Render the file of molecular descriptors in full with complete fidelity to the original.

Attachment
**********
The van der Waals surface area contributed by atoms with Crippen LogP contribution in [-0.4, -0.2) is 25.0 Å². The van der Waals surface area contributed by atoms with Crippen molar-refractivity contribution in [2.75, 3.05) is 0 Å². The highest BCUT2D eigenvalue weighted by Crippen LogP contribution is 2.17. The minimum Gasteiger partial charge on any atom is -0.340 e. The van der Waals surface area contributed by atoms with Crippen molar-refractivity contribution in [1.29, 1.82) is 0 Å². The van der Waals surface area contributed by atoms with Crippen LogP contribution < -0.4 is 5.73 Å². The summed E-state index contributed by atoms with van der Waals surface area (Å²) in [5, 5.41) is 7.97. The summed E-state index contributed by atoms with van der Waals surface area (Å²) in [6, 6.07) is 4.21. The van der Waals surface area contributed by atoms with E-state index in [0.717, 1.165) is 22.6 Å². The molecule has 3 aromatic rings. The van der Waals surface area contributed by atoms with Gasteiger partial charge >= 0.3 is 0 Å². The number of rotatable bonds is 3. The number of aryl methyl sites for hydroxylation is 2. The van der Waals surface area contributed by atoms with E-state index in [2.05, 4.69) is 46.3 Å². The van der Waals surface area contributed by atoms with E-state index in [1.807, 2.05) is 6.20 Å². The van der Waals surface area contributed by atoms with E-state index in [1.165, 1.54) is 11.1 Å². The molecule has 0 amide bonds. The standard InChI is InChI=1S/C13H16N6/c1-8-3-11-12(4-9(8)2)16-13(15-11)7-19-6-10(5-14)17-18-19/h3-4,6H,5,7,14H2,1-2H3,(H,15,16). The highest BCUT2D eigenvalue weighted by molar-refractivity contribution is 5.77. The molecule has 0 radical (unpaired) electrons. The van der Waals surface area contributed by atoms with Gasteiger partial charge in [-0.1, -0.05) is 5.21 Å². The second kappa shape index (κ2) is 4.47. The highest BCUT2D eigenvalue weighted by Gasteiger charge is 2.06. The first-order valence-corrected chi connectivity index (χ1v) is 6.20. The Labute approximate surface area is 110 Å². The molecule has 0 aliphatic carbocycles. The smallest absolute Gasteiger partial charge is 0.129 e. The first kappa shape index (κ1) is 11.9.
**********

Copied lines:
The van der Waals surface area contributed by atoms with Crippen LogP contribution in [-0.4, -0.2) is 25.0 Å². The van der Waals surface area contributed by atoms with Crippen molar-refractivity contribution in [2.75, 3.05) is 0 Å². The highest BCUT2D eigenvalue weighted by Crippen LogP contribution is 2.17. The minimum Gasteiger partial charge on any atom is -0.340 e. The van der Waals surface area contributed by atoms with Crippen molar-refractivity contribution in [1.29, 1.82) is 0 Å². The van der Waals surface area contributed by atoms with Crippen LogP contribution < -0.4 is 5.73 Å². The summed E-state index contributed by atoms with van der Waals surface area (Å²) in [5, 5.41) is 7.97. The summed E-state index contributed by atoms with van der Waals surface area (Å²) in [6, 6.07) is 4.21. The van der Waals surface area contributed by atoms with E-state index in [0.717, 1.165) is 22.6 Å². The molecule has 3 aromatic rings. The van der Waals surface area contributed by atoms with Gasteiger partial charge >= 0.3 is 0 Å². The number of rotatable bonds is 3. The number of aryl methyl sites for hydroxylation is 2. The van der Waals surface area contributed by atoms with E-state index in [2.05, 4.69) is 46.3 Å². The van der Waals surface area contributed by atoms with E-state index in [1.807, 2.05) is 6.20 Å². The van der Waals surface area contributed by atoms with E-state index in [1.165, 1.54) is 11.1 Å². The molecule has 0 amide bonds. The standard InChI is InChI=1S/C13H16N6/c1-8-3-11-12(4-9(8)2)16-13(15-11)7-19-6-10(5-14)17-18-19/h3-4,6H,5,7,14H2,1-2H3,(H,15,16). The highest BCUT2D eigenvalue weighted by molar-refractivity contribution is 5.77. The molecule has 0 radical (unpaired) electrons. The van der Waals surface area contributed by atoms with Gasteiger partial charge in [-0.1, -0.05) is 5.21 Å². The second kappa shape index (κ2) is 4.47. The highest BCUT2D eigenvalue weighted by Gasteiger charge is 2.06. The first-order valence-corrected chi connectivity index (χ1v) is 6.20. The Labute approximate surface area is 110 Å². The molecule has 0 aliphatic carbocycles. The smallest absolute Gasteiger partial charge is 0.129 e. The first kappa shape index (κ1) is 11.9.